Health Canada funds training program for service dogs for veterans with PTSD

Colleen Dell, an expert in animal-assisted interventions at the University of Saskatchewan, headed the team that designed the toolkit. Submitted

Health Canada is funding special schooling for service-dog trainers to teach the animals to help veterans with post-traumatic stress disorder (PTSD).

The online training course, funded by the department’s substance use and addictions program, is designed to help trainers prepare service dogs for veterans, including those recovering from substance abuse.

Prof. Colleen Dell, an expert in animal-assisted interventions at the University of Saskatchewan, headed the team that designed the tool kit.

Her research has found that service dogs can significantly assist veterans with PTSD. But they are still in a minority of those receiving service animals.

“We have done a lot of research that shows that service dogs absolutely can help veterans,” Dell said. “Service-dog organizations may have 100 clients, and 10 are veterans.”

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Since 2015, the professor has studied the impact of dogs on veterans who suffer from substance abuse and mental health problems after leaving the military.

Her research found that veterans with PTSD who were given a service dog saw their use of alcohol and illegal and legal drugs decrease, as did their PTSD symptoms. It also found that stroking a dog can “disrupt emotional overload.” Some veterans, too traumatized to leave the house, started going out to walk their dog and began to socialize.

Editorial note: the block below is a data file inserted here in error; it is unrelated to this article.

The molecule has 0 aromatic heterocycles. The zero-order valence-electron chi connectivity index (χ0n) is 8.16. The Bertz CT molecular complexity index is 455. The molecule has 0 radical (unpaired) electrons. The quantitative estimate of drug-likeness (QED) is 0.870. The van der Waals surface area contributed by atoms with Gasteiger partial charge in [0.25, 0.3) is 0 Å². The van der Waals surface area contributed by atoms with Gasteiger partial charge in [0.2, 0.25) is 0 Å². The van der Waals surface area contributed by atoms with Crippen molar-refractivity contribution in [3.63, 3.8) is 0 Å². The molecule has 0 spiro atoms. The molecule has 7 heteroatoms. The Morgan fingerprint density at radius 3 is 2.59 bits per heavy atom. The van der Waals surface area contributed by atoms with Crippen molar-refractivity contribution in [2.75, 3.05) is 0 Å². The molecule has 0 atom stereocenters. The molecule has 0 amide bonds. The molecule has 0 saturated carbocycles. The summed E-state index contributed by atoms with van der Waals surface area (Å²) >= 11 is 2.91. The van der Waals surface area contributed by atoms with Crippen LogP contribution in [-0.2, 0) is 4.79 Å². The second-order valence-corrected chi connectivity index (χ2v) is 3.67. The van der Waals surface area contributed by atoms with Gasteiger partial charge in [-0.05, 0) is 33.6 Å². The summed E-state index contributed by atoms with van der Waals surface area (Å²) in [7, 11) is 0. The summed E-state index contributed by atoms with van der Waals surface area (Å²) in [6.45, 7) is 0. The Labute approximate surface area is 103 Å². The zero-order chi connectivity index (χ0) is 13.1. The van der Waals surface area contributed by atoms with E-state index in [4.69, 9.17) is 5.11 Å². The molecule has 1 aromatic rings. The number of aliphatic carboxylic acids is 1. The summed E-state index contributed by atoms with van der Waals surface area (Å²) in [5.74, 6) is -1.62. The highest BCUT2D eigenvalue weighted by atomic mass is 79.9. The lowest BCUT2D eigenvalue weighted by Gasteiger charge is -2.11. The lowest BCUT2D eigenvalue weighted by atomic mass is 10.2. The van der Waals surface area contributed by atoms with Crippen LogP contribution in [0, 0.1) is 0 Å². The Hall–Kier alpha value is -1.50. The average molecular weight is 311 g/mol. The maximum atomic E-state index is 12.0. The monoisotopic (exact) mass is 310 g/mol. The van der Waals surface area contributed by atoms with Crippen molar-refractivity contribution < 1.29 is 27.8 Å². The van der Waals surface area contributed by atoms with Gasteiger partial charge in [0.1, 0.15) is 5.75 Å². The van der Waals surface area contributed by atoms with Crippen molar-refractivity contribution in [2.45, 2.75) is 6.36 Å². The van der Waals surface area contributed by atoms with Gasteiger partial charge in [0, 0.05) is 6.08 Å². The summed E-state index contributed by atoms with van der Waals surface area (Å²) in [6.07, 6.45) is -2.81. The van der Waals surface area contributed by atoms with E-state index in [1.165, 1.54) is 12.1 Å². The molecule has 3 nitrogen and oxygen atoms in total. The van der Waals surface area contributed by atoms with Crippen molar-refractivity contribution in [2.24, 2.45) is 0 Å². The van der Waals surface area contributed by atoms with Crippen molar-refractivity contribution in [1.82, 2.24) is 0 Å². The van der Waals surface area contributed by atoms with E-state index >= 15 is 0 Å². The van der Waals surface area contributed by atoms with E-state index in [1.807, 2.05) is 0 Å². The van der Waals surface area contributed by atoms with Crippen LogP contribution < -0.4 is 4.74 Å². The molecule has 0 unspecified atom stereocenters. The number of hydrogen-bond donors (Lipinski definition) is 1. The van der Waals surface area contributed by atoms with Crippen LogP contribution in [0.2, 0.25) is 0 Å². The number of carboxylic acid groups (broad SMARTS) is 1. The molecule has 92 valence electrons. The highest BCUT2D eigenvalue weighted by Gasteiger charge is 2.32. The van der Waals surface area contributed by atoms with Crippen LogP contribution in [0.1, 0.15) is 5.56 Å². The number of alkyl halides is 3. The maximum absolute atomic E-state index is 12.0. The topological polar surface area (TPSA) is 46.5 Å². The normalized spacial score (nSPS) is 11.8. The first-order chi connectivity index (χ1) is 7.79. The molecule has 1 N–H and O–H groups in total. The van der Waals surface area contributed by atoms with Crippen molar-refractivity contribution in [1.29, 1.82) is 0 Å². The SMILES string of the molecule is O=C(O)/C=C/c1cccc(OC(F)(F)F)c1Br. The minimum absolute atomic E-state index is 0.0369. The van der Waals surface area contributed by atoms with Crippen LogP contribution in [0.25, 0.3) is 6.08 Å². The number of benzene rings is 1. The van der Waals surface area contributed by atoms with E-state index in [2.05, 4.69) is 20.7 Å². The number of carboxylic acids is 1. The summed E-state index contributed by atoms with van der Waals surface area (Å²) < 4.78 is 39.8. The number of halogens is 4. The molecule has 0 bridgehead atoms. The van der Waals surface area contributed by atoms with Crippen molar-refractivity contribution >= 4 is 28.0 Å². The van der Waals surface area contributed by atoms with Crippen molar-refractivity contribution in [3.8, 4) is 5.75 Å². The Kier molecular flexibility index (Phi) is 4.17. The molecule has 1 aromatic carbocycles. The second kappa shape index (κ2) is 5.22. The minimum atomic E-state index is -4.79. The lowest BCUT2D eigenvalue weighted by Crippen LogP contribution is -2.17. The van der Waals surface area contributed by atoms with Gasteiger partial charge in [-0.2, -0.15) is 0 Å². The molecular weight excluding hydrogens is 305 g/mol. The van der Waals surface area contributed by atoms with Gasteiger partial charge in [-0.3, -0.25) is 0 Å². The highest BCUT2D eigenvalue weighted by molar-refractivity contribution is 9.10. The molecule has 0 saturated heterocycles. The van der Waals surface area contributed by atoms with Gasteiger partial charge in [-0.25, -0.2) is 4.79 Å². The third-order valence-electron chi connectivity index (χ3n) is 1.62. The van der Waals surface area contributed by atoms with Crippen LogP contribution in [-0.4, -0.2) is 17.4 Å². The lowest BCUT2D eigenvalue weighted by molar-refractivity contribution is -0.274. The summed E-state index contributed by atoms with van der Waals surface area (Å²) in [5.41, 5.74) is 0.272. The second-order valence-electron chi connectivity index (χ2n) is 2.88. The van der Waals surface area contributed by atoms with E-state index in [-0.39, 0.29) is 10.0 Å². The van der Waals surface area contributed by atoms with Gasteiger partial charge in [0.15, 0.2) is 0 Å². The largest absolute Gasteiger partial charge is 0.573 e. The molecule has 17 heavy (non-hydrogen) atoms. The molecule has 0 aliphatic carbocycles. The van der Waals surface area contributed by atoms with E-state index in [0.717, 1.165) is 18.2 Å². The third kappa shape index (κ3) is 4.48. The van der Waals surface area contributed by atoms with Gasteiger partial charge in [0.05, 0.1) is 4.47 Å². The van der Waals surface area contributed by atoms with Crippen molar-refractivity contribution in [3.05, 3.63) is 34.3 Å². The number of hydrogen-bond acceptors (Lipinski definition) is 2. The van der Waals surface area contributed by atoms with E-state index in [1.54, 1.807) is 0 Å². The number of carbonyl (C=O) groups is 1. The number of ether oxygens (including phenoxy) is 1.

There are over 500 service dogs currently used by veterans in Canada, with more in training, Dell said.

The dogs are trained to comfort veterans, provide company and support, and wake them up from nightmares. Some are trained to steer veterans away from situations that could cause anxiety.

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Memorial Stone at University of Saskatchewan

In the 2018 budget, the government extended a medical tax credit to help people with PTSD with service dogs foot the cost of expenses including veterinary bills and dog food.

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The course was designed by a team from universities across Canada, veterans, service-dog groups and guidance from Indigenous elders.

It will be made available to 40 service-dog training organizations that also train dogs to assist people who are blind, deaf and have other disabilities.

The tool kit will address issues including substance use, the importance of peer support and the impact on veterans of an emotional connection with animals.

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